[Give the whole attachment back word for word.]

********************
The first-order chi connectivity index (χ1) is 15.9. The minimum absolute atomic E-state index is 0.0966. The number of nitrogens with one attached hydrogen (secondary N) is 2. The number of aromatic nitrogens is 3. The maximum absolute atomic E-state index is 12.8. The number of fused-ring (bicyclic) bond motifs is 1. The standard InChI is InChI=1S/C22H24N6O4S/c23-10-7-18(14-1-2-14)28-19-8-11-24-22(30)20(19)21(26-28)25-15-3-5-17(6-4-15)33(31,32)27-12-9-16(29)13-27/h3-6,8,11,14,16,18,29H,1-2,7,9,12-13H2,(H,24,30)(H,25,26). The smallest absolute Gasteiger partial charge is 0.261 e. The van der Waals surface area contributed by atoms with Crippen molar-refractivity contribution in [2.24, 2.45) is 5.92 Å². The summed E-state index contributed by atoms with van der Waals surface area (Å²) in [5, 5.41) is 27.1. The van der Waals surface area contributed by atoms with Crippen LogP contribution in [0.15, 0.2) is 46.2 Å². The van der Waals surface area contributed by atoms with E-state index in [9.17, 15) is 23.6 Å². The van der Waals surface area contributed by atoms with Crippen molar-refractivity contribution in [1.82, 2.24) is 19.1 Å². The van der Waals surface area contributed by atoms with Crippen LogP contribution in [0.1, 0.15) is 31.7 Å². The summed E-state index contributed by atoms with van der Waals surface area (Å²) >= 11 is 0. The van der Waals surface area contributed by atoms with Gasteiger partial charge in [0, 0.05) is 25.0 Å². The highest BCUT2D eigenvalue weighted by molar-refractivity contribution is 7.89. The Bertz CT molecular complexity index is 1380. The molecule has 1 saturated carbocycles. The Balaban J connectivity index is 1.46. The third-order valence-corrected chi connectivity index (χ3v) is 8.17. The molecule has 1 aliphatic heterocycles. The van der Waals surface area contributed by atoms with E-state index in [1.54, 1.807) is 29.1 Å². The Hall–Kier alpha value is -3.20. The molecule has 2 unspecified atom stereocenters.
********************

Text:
The first-order chi connectivity index (χ1) is 15.9. The minimum absolute atomic E-state index is 0.0966. The number of nitrogens with one attached hydrogen (secondary N) is 2. The number of aromatic nitrogens is 3. The maximum absolute atomic E-state index is 12.8. The number of fused-ring (bicyclic) bond motifs is 1. The standard InChI is InChI=1S/C22H24N6O4S/c23-10-7-18(14-1-2-14)28-19-8-11-24-22(30)20(19)21(26-28)25-15-3-5-17(6-4-15)33(31,32)27-12-9-16(29)13-27/h3-6,8,11,14,16,18,29H,1-2,7,9,12-13H2,(H,24,30)(H,25,26). The smallest absolute Gasteiger partial charge is 0.261 e. The van der Waals surface area contributed by atoms with Crippen molar-refractivity contribution in [2.24, 2.45) is 5.92 Å². The summed E-state index contributed by atoms with van der Waals surface area (Å²) in [5, 5.41) is 27.1. The van der Waals surface area contributed by atoms with Crippen LogP contribution in [0.15, 0.2) is 46.2 Å². The van der Waals surface area contributed by atoms with E-state index in [9.17, 15) is 23.6 Å². The van der Waals surface area contributed by atoms with Crippen molar-refractivity contribution in [1.82, 2.24) is 19.1 Å². The van der Waals surface area contributed by atoms with Crippen LogP contribution in [0.1, 0.15) is 31.7 Å². The summed E-state index contributed by atoms with van der Waals surface area (Å²) >= 11 is 0. The van der Waals surface area contributed by atoms with Gasteiger partial charge in [0, 0.05) is 25.0 Å². The highest BCUT2D eigenvalue weighted by molar-refractivity contribution is 7.89. The Bertz CT molecular complexity index is 1380. The molecule has 1 saturated carbocycles. The Balaban J connectivity index is 1.46. The third-order valence-corrected chi connectivity index (χ3v) is 8.17. The molecule has 1 aliphatic heterocycles. The van der Waals surface area contributed by atoms with E-state index in [1.54, 1.807) is 29.1 Å². The Hall–Kier alpha value is -3.20. The molecule has 2 unspecified atom stereocenters.